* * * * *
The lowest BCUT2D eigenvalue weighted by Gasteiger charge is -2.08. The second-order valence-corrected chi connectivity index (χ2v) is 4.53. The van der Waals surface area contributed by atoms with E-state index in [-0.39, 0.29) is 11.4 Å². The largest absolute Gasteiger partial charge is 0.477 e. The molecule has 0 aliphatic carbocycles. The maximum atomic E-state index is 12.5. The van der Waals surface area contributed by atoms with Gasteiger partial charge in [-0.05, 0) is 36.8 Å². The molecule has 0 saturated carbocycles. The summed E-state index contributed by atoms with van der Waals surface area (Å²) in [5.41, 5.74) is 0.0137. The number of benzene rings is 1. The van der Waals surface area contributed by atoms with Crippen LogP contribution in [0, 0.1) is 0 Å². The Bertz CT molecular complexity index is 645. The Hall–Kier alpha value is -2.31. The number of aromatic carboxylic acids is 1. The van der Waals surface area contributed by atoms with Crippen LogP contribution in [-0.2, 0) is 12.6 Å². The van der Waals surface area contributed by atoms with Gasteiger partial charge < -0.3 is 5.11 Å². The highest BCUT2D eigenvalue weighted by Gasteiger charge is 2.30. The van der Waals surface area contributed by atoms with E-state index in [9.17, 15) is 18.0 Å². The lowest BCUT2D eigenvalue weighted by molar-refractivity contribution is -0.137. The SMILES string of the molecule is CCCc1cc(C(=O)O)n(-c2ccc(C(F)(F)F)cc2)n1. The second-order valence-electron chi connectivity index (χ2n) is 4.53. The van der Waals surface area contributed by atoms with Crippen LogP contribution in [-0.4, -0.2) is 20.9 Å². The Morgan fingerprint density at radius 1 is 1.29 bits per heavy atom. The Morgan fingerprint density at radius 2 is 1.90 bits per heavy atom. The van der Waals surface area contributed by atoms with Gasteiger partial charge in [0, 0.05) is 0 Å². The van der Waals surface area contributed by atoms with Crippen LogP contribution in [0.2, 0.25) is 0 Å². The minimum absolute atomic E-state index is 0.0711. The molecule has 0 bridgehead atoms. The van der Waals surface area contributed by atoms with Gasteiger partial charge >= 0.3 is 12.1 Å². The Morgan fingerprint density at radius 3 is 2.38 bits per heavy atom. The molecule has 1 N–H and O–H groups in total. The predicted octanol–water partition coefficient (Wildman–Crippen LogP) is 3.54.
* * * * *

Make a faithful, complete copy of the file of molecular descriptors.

The lowest BCUT2D eigenvalue weighted by Gasteiger charge is -2.08. The second-order valence-corrected chi connectivity index (χ2v) is 4.53. The van der Waals surface area contributed by atoms with E-state index in [-0.39, 0.29) is 11.4 Å². The largest absolute Gasteiger partial charge is 0.477 e. The molecule has 0 aliphatic carbocycles. The maximum atomic E-state index is 12.5. The van der Waals surface area contributed by atoms with Gasteiger partial charge in [-0.05, 0) is 36.8 Å². The molecule has 0 saturated carbocycles. The summed E-state index contributed by atoms with van der Waals surface area (Å²) in [5.41, 5.74) is 0.0137. The number of benzene rings is 1. The van der Waals surface area contributed by atoms with Crippen LogP contribution in [0, 0.1) is 0 Å². The Bertz CT molecular complexity index is 645. The Hall–Kier alpha value is -2.31. The number of aromatic carboxylic acids is 1. The van der Waals surface area contributed by atoms with Crippen LogP contribution in [-0.2, 0) is 12.6 Å². The van der Waals surface area contributed by atoms with Gasteiger partial charge < -0.3 is 5.11 Å². The highest BCUT2D eigenvalue weighted by Gasteiger charge is 2.30. The van der Waals surface area contributed by atoms with E-state index in [9.17, 15) is 18.0 Å². The lowest BCUT2D eigenvalue weighted by molar-refractivity contribution is -0.137. The SMILES string of the molecule is CCCc1cc(C(=O)O)n(-c2ccc(C(F)(F)F)cc2)n1. The second-order valence-electron chi connectivity index (χ2n) is 4.53. The van der Waals surface area contributed by atoms with Crippen LogP contribution in [-0.4, -0.2) is 20.9 Å². The Morgan fingerprint density at radius 1 is 1.29 bits per heavy atom. The Morgan fingerprint density at radius 2 is 1.90 bits per heavy atom. The van der Waals surface area contributed by atoms with Gasteiger partial charge in [0, 0.05) is 0 Å². The van der Waals surface area contributed by atoms with Crippen LogP contribution in [0.2, 0.25) is 0 Å². The minimum absolute atomic E-state index is 0.0711. The molecule has 0 bridgehead atoms. The van der Waals surface area contributed by atoms with Gasteiger partial charge >= 0.3 is 12.1 Å². The Morgan fingerprint density at radius 3 is 2.38 bits per heavy atom. The molecule has 1 N–H and O–H groups in total. The predicted octanol–water partition coefficient (Wildman–Crippen LogP) is 3.54.